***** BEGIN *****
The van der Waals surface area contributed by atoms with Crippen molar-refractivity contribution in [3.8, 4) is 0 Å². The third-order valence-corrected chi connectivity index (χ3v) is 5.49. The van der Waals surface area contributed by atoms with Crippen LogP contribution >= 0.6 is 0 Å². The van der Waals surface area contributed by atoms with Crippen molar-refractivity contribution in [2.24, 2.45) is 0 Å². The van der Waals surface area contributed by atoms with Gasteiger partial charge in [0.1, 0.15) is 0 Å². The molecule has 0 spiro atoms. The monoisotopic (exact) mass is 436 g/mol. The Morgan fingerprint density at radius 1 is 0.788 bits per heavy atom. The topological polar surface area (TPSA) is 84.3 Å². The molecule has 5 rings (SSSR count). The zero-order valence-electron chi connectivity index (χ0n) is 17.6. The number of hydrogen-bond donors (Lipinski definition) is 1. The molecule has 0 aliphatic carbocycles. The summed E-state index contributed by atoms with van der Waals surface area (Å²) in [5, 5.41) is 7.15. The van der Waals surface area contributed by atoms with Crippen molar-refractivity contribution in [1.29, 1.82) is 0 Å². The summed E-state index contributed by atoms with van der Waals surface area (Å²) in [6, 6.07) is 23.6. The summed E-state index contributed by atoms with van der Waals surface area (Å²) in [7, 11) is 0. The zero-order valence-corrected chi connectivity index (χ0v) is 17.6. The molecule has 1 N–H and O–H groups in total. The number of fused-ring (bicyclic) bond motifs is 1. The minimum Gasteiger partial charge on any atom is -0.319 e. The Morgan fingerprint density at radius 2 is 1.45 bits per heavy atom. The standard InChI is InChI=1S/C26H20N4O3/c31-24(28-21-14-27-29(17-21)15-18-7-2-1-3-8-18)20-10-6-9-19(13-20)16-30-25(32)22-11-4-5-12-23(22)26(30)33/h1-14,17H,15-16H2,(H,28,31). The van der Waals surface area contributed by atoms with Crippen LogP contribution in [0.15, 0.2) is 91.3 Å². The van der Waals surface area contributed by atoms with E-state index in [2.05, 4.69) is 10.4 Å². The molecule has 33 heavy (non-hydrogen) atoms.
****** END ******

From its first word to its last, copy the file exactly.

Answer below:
The van der Waals surface area contributed by atoms with Crippen molar-refractivity contribution in [3.8, 4) is 0 Å². The third-order valence-corrected chi connectivity index (χ3v) is 5.49. The van der Waals surface area contributed by atoms with Crippen LogP contribution >= 0.6 is 0 Å². The van der Waals surface area contributed by atoms with Crippen molar-refractivity contribution in [2.24, 2.45) is 0 Å². The van der Waals surface area contributed by atoms with Gasteiger partial charge in [0.1, 0.15) is 0 Å². The molecule has 0 spiro atoms. The monoisotopic (exact) mass is 436 g/mol. The Morgan fingerprint density at radius 1 is 0.788 bits per heavy atom. The topological polar surface area (TPSA) is 84.3 Å². The molecule has 5 rings (SSSR count). The zero-order valence-electron chi connectivity index (χ0n) is 17.6. The number of hydrogen-bond donors (Lipinski definition) is 1. The molecule has 0 aliphatic carbocycles. The summed E-state index contributed by atoms with van der Waals surface area (Å²) in [5, 5.41) is 7.15. The van der Waals surface area contributed by atoms with Crippen molar-refractivity contribution in [1.29, 1.82) is 0 Å². The summed E-state index contributed by atoms with van der Waals surface area (Å²) in [6, 6.07) is 23.6. The summed E-state index contributed by atoms with van der Waals surface area (Å²) in [7, 11) is 0. The zero-order valence-corrected chi connectivity index (χ0v) is 17.6. The molecule has 1 N–H and O–H groups in total. The number of fused-ring (bicyclic) bond motifs is 1. The minimum Gasteiger partial charge on any atom is -0.319 e. The Morgan fingerprint density at radius 2 is 1.45 bits per heavy atom. The standard InChI is InChI=1S/C26H20N4O3/c31-24(28-21-14-27-29(17-21)15-18-7-2-1-3-8-18)20-10-6-9-19(13-20)16-30-25(32)22-11-4-5-12-23(22)26(30)33/h1-14,17H,15-16H2,(H,28,31). The van der Waals surface area contributed by atoms with Crippen LogP contribution in [0.15, 0.2) is 91.3 Å². The van der Waals surface area contributed by atoms with E-state index in [2.05, 4.69) is 10.4 Å². The molecule has 33 heavy (non-hydrogen) atoms.